Chief executive of US horticultural farmland investment company Gladstone Land David Gladstone tells Agri Investor why lower prices won’t push the REIT towards greater commodity crop exposure and says growers don’t need to own the land they farm.
Do falling US row crop values allow you to increase your exposure to commodity crops through opportunistic purchases?
We’ve bought a couple of grain farms during this down period and will take advantage of opportunities in the space, but not many. I don’t want to be a commodity crop-based fund [because] I don’t want to take that much risk. I’m not sure why people spend so much time and energy growing corn, when you can get the same mix of risk and return on the commodity exchanges. You can go through the difficulties of growing corn and hopefully make a profit, or you can just go to the Chicago Mercantile Exchange, make a couple of bets and do the same thing.
Farmers get tax relief on land and see it as an investment, so how do you convince them to sell?
Established owner-operators can sell their farm to us and lease it back [for ten years, with the option to extend, sometimes to inheriting family members], which gives them liquidity. Between 50 percent and 75 percent of our deals follow this model. As we’ve gotten bigger, more farmers are taking up REIT shares rather than cash, which are like our stock but the farmer doesn’t have to pay taxes when he trades his farm for them. They only pay taxes when they sell the shares, and get a dividend for as long as they hold them, [meaning] the farmer winds up saving on taxes.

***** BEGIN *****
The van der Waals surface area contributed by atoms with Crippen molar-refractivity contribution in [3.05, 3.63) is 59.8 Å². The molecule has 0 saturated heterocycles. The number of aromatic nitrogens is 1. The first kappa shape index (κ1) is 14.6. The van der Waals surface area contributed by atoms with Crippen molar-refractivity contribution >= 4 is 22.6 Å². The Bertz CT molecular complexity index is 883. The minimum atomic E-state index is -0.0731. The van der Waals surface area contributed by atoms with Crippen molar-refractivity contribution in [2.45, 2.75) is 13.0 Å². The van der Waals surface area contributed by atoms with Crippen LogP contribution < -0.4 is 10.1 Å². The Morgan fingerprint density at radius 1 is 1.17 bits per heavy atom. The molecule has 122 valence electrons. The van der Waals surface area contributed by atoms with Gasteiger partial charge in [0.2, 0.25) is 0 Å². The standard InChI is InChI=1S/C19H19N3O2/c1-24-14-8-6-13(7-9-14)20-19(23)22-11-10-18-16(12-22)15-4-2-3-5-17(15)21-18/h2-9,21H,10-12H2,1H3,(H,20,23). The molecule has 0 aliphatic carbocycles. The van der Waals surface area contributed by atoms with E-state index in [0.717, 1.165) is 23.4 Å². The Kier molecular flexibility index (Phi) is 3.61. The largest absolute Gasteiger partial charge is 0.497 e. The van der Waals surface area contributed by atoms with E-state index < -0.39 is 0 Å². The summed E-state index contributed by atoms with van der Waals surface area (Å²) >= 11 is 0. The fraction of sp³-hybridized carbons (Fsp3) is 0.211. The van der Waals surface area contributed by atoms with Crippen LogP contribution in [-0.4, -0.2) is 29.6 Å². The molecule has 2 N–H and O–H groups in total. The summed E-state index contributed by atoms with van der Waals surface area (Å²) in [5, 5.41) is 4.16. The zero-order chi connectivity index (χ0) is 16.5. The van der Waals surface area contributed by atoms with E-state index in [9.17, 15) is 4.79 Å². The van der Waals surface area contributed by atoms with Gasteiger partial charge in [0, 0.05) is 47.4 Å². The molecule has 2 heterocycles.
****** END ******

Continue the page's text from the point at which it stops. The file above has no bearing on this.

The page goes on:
Why does it make sense for operators to lease the land they work, rather than own it?
Farmers often believe that they have to own their land to know they’ll always have it, but a farmer who’s renting has flexibility. They can take on more land or choose to rent just half of a farm at the end of a lease term, depending on their needs. For a small farmer who wants to get into business, the best thing he can do is rent a small farm to get off the ground, rather than raising the money to buy it.
How does investing in speciality cropland differ from row cropland?
In the Midwest, you have a lot more farms going to auction, and the auction process is pretty efficient. There’s a higher [entry barrier] to buying land in the produce sector. If you were sitting in New York and you wanted to go into the avocado business … you’d need somebody to help you find the farm. It wouldn’t be listed in the newspaper. We have farmers that we’ve worked with for years and they will call us and say “There’s a farm that’s going up for sale. Would you buy it and let us rent it?” Those are golden for us, because if the farmer likes the farm, it’s probably a good piece of land.
Specialising in horticultural crops, how much of a role does water access play in your acquisition strategy for farmland?
It’s extremely important. We spend a lot of time before we buy a farm reviewing all the information we can. We have experts we bring in who do nothing but determine what the probability is of finding water if you drill. It’s an imprecise science, but it works pretty well.
We wouldn’t buy a high value crop like strawberries or lettuce without strong access to water. You can grow lettuce in Virginia, but you’ll never come close to the low price of lettuce in California, where you can grow four crops a year because of the long growing season and water access. In California there’s water. It’s just an issue of making sure you can find it in the ground. We drilled a well in Watsonville, and it was a gusher and it recharges. But we had some wells in Salinas, not too far away, and during the drought those went down very low.